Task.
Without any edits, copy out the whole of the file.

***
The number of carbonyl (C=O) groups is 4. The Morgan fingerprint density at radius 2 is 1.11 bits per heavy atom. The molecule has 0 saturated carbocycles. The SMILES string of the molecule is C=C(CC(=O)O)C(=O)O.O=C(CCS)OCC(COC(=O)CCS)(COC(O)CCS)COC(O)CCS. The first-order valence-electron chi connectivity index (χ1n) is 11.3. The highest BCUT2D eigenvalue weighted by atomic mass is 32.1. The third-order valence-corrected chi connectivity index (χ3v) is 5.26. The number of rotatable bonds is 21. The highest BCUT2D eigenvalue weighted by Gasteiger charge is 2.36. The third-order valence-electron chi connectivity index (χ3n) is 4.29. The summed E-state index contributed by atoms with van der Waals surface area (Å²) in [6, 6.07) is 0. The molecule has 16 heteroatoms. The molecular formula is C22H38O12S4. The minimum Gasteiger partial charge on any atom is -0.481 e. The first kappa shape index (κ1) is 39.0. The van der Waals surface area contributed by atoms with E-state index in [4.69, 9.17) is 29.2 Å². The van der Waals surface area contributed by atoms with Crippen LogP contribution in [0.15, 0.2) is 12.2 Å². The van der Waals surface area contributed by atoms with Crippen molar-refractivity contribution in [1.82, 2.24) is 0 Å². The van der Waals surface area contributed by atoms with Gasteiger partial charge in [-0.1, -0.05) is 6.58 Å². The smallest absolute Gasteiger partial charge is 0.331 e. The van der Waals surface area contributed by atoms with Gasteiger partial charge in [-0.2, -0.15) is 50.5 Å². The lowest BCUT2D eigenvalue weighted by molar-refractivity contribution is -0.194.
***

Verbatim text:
The number of carbonyl (C=O) groups is 4. The Morgan fingerprint density at radius 2 is 1.11 bits per heavy atom. The molecule has 0 saturated carbocycles. The SMILES string of the molecule is C=C(CC(=O)O)C(=O)O.O=C(CCS)OCC(COC(=O)CCS)(COC(O)CCS)COC(O)CCS. The first-order valence-electron chi connectivity index (χ1n) is 11.3. The highest BCUT2D eigenvalue weighted by atomic mass is 32.1. The third-order valence-corrected chi connectivity index (χ3v) is 5.26. The number of rotatable bonds is 21. The highest BCUT2D eigenvalue weighted by Gasteiger charge is 2.36. The third-order valence-electron chi connectivity index (χ3n) is 4.29. The summed E-state index contributed by atoms with van der Waals surface area (Å²) in [6, 6.07) is 0. The molecule has 16 heteroatoms. The molecular formula is C22H38O12S4. The minimum Gasteiger partial charge on any atom is -0.481 e. The first kappa shape index (κ1) is 39.0. The van der Waals surface area contributed by atoms with E-state index in [4.69, 9.17) is 29.2 Å². The van der Waals surface area contributed by atoms with Crippen LogP contribution in [0.15, 0.2) is 12.2 Å². The van der Waals surface area contributed by atoms with Crippen molar-refractivity contribution in [1.82, 2.24) is 0 Å². The van der Waals surface area contributed by atoms with Gasteiger partial charge in [-0.1, -0.05) is 6.58 Å². The smallest absolute Gasteiger partial charge is 0.331 e. The van der Waals surface area contributed by atoms with Gasteiger partial charge in [-0.2, -0.15) is 50.5 Å². The lowest BCUT2D eigenvalue weighted by molar-refractivity contribution is -0.194.